Science in Action to Improve the Sustainability of Agriculture, Natural Resources and Food Systems
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June 26, 2016
Dan Sullivan, OSU soil scientist, caught my attention during his presentation at the 2014 Building Soils for Better Crops workshop. Speaking about organic amendments and how to use them for both building soils and for nutrient supply to crops, Sullivan suggested that low nutrient organic amendments, like compost or composted manures, be used in combination with synthetic nitrogen fertilizers. This combo, he said, has benefits over the use of either by itself.
The decomposition that produces compost reduces its nutrient content and stabilizes it. Because it has decomposed some, more of it will end up as soil organic matter than with fresh organic materials. When compost is applied to a field, it will continue to decompose slowly – faster as the soil warms up – releasing a slow stream of nitrogen into the soil solution. If the compost is being used as a nitrogen source, this flow of nitrogen often cannot keep up with crop demand. One option is to use organic materials with higher amounts of available nitrogen, but these are very expensive; I found a liquid hydrolyzed fish product that could be applied through irrigation water, but it cost $17.76 per pound of nitrogen, over 20 times the price of synthetic fertilizer nitrogen. At this price, these materials make economic sense only for very high value organic crops. This is most likely why organic wheat, a lower value crop than organic vegetables or fruit, produces less grain with lower protein content than wheat produced with synthetic nitrogen fertilizers (Seufert et al., 2012).
June 13, 2016
Water is the life-blood of agriculture. Without an adequate supply of water we cannot produce, process, or prepare food. You’ve heard the catch-phrase “No Farms, No Food”? The same could be said for water: “No Water, No Food”.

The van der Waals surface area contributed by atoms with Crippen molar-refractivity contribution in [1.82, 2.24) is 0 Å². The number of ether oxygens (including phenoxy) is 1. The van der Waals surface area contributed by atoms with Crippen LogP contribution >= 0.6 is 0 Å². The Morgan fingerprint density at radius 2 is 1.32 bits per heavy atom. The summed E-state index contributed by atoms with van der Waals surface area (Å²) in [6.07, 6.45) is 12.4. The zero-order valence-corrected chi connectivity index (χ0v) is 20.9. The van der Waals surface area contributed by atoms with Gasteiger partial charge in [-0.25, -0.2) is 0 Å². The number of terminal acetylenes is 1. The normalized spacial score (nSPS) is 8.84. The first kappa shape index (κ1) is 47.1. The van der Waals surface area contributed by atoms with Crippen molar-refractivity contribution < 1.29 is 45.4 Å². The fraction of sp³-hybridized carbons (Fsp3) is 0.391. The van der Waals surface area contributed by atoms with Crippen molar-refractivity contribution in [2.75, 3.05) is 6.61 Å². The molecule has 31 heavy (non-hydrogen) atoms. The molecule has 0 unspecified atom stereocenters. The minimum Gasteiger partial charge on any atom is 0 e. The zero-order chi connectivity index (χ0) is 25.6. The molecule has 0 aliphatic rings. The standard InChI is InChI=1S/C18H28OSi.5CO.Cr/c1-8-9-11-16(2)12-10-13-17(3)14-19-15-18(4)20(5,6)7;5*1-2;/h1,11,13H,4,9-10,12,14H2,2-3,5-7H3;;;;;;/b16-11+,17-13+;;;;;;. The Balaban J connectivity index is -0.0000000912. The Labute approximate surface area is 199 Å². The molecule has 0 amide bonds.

Actually, water is even more important than that. It is the life-blood of civilization. There was a study published a couple of years ago that evaluated the importance of water (and grain) as it related to the development of the Roman Empire (Dermody et.al. 2014). The conclusion of this study is that Rome ultimately was undone by the fact that it had to expand its empire too far to secure sufficient water resources to feed itself. [Someday I’ll write a post about this study – it’s an open access journal so anyone with a computer can read it.]
May 10, 2016
“Agriculture” in the Pacific Northwest encompasses a lot—dryland and irrigated systems, beef and dairy production, grains and other field crops, vegetables, fruit trees, pastures, other perennial crops, commodity and specialty markets, from local to global—so there’s no getting away from the fact that talking about climate change and agriculture gets complicated, really fast. This point came across to me very strongly at the Agriculture in a Changing Climate workshop in Kennewick in March, when invited industry representatives shared their perspectives on climate change and agriculture during a panel discussion.
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